"Alcohol, Narcotics and Other Drugs", Alkoholpolitik 3/1967, pp. 3-8. In this essay, an early foray into the field of drug policy, a new set of research agendas to which Kettil would turn in the following 15 years can be seen appearing in embryo. In the essay, as consistently in his later work, he insists on treating all drugs in the same conceptual framework, including alcohol, tobacco and psychoactive medicines as well as illicit drugs. Dangerousness, dependence potential, and control status, he points out, often do not go together. Implicitly, he takes the view that researchers have a duty to lean against the assumptions of public opinion; thus he is skeptical of a Swedish investigatory committee's accepting the concerns of public opinion without question as its starting-point. Among the conclusions, he notes the high rate of use of psychoactive medicines in Finland, and suggests "a more restrictive attitude could be adopted in the approval of new medicines".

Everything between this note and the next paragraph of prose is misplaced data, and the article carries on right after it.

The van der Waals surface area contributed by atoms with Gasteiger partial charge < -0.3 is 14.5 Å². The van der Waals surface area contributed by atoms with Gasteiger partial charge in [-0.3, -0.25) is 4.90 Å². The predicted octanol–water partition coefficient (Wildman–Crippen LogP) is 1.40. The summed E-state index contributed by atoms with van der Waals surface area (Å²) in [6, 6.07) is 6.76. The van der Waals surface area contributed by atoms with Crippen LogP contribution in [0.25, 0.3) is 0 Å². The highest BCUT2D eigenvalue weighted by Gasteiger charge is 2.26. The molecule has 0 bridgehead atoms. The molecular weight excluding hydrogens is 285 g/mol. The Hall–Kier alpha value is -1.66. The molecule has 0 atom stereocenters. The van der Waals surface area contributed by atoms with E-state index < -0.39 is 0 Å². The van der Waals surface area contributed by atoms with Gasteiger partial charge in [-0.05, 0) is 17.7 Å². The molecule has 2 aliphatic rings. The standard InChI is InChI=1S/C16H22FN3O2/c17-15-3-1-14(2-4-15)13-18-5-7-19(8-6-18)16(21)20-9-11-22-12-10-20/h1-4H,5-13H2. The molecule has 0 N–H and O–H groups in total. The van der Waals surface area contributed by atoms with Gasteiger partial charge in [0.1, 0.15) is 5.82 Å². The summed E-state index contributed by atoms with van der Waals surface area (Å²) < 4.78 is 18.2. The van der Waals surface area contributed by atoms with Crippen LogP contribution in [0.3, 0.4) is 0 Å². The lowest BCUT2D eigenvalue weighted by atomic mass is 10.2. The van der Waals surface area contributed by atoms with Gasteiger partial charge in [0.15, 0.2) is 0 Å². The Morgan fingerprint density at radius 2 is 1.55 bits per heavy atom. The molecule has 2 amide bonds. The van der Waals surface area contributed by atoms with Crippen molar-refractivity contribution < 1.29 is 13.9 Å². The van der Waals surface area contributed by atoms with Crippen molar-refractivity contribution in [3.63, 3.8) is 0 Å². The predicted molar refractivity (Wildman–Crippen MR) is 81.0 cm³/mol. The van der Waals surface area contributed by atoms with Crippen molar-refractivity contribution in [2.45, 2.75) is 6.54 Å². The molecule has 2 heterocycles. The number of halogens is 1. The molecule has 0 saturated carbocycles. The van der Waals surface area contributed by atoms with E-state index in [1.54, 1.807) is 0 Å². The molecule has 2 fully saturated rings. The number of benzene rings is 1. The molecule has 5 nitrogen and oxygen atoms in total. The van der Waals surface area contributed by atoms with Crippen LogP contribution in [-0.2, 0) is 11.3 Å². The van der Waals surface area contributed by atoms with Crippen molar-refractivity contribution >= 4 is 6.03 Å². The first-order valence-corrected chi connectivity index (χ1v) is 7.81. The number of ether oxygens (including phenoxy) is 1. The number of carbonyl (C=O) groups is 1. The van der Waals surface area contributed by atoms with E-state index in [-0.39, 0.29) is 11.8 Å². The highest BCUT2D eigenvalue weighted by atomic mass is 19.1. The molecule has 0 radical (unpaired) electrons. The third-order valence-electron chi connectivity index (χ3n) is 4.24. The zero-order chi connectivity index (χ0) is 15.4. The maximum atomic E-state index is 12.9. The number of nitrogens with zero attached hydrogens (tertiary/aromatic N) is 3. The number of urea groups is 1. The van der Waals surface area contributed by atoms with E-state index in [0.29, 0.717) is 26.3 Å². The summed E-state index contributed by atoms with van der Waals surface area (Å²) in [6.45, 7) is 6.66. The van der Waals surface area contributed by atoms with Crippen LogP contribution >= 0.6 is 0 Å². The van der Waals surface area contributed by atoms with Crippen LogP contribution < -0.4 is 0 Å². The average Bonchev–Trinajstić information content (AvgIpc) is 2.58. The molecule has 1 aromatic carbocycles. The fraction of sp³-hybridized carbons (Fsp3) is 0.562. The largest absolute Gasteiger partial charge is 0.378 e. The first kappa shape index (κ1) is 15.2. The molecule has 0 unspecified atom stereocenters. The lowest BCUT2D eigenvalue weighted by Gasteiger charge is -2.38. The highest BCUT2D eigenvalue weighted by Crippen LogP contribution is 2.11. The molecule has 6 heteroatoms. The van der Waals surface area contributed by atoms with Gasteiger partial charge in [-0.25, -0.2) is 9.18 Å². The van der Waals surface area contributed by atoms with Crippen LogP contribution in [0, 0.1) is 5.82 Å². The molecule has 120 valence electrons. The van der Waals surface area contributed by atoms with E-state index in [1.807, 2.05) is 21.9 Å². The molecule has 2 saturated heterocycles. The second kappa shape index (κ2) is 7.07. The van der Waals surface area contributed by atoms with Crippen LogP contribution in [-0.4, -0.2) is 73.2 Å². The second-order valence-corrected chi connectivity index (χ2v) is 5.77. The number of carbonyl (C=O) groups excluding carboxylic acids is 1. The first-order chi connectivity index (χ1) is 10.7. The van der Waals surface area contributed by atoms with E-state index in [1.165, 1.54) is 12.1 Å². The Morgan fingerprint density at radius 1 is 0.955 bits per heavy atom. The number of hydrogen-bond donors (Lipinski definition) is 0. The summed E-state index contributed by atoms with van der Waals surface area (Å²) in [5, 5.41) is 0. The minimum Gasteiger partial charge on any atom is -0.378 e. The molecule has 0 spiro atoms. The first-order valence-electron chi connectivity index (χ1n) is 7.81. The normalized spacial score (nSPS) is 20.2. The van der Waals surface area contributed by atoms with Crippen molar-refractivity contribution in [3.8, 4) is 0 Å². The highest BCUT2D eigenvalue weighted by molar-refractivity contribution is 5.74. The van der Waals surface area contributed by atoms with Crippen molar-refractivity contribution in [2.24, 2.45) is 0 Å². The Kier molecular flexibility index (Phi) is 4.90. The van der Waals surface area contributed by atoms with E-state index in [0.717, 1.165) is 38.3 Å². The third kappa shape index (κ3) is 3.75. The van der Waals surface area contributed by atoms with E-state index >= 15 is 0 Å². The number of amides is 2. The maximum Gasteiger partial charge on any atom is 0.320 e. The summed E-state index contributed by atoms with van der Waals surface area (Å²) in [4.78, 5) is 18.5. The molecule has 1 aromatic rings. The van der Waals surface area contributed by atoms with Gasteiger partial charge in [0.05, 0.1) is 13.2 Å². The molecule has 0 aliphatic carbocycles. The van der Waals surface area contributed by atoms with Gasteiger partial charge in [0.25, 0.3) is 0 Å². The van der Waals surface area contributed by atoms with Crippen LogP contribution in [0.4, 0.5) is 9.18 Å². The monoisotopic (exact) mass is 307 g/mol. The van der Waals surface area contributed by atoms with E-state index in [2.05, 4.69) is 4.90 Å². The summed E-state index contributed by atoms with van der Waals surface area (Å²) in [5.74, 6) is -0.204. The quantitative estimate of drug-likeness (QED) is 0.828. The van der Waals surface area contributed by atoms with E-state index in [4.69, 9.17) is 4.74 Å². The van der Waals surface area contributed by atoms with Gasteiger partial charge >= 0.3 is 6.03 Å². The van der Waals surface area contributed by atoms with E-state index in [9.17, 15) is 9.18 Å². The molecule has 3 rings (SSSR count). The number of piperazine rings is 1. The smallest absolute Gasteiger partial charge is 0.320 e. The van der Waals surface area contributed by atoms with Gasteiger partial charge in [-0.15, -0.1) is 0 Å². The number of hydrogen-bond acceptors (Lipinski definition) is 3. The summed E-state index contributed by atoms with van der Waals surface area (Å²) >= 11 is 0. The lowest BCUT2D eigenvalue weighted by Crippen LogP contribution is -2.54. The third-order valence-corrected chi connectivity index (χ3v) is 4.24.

Nils Christie and Kettil Bruun, "Alcohol Problems: The Conceptual Framework", pp. 65-73 in: Mark Keller and Timothy Coffey, eds., Proceedings of the 28th International Congress on Alcohol and Alcoholism, vol. 2. Highland Park NJ: Hillhouse Press, 1969. This much-cited paper probes the "great confusion in words and definitions" in the alcohol and drug fields, pointing out along the way that "the major hunt within the field of alcohol has been for what is common among the bad users while in the drug field it has been a hunt for what is common in the bad substances". Posing the question why is "so much energy put into big, fat words" like dependence, addiction and habituation, Christie and Bruun respond in functional terms, using three headings. The function of "preservation of the status quo" is exemplified by the hunt for "bad users" of alcohol: "if the bad drinkers can be identified, the good ones can continue in comfort and peace". Under the heading "language and power", the authors remark that "words have social consequences"; WHO's adoption of a dependence concept reflected that ''the need for one hat" under which all controlled substances would appear to fit "was even greater than the need for clarity". Under the heading "some functions of vagueness", Christie and Bruun lay out a classic critique of the medicalization of social problems: